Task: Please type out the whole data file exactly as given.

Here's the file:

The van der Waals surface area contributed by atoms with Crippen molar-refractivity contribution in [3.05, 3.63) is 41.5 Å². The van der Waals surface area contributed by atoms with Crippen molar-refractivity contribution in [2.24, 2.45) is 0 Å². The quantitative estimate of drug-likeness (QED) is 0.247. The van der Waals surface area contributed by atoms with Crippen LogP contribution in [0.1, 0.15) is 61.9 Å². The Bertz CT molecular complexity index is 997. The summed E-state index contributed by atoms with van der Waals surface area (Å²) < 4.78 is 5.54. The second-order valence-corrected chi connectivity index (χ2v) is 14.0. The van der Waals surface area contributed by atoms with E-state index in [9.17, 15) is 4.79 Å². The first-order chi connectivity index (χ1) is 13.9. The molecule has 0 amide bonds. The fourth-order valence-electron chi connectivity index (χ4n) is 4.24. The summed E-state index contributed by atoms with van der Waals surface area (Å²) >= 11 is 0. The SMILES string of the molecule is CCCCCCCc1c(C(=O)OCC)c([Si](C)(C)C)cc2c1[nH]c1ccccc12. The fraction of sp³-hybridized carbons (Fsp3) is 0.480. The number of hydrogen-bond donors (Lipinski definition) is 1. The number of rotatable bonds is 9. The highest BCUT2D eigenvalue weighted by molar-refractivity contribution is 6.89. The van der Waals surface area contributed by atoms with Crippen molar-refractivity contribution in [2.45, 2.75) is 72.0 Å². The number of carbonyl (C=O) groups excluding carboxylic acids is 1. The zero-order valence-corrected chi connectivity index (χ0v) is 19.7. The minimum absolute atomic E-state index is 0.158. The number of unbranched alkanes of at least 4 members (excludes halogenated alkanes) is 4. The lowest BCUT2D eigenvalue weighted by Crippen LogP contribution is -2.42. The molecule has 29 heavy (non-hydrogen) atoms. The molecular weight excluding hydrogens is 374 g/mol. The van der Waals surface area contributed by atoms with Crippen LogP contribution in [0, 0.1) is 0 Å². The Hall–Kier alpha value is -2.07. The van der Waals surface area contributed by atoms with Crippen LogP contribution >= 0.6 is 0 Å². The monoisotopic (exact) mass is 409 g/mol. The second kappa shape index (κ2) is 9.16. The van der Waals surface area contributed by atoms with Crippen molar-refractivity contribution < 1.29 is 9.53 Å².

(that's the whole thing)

The van der Waals surface area contributed by atoms with Crippen molar-refractivity contribution in [3.05, 3.63) is 41.5 Å². The van der Waals surface area contributed by atoms with Crippen molar-refractivity contribution in [2.24, 2.45) is 0 Å². The quantitative estimate of drug-likeness (QED) is 0.247. The van der Waals surface area contributed by atoms with Crippen LogP contribution in [0.1, 0.15) is 61.9 Å². The Bertz CT molecular complexity index is 997. The summed E-state index contributed by atoms with van der Waals surface area (Å²) < 4.78 is 5.54. The second-order valence-corrected chi connectivity index (χ2v) is 14.0. The van der Waals surface area contributed by atoms with E-state index in [9.17, 15) is 4.79 Å². The first-order chi connectivity index (χ1) is 13.9. The molecule has 0 amide bonds. The fourth-order valence-electron chi connectivity index (χ4n) is 4.24. The summed E-state index contributed by atoms with van der Waals surface area (Å²) >= 11 is 0. The SMILES string of the molecule is CCCCCCCc1c(C(=O)OCC)c([Si](C)(C)C)cc2c1[nH]c1ccccc12. The fraction of sp³-hybridized carbons (Fsp3) is 0.480. The number of hydrogen-bond donors (Lipinski definition) is 1. The number of rotatable bonds is 9. The highest BCUT2D eigenvalue weighted by molar-refractivity contribution is 6.89. The van der Waals surface area contributed by atoms with Crippen molar-refractivity contribution in [2.45, 2.75) is 72.0 Å². The number of carbonyl (C=O) groups excluding carboxylic acids is 1. The zero-order valence-corrected chi connectivity index (χ0v) is 19.7. The minimum absolute atomic E-state index is 0.158. The number of unbranched alkanes of at least 4 members (excludes halogenated alkanes) is 4. The lowest BCUT2D eigenvalue weighted by Crippen LogP contribution is -2.42. The molecule has 29 heavy (non-hydrogen) atoms. The molecular weight excluding hydrogens is 374 g/mol. The van der Waals surface area contributed by atoms with Crippen LogP contribution in [0, 0.1) is 0 Å². The Hall–Kier alpha value is -2.07. The van der Waals surface area contributed by atoms with Crippen LogP contribution >= 0.6 is 0 Å². The monoisotopic (exact) mass is 409 g/mol. The second kappa shape index (κ2) is 9.16. The van der Waals surface area contributed by atoms with Crippen molar-refractivity contribution < 1.29 is 9.53 Å².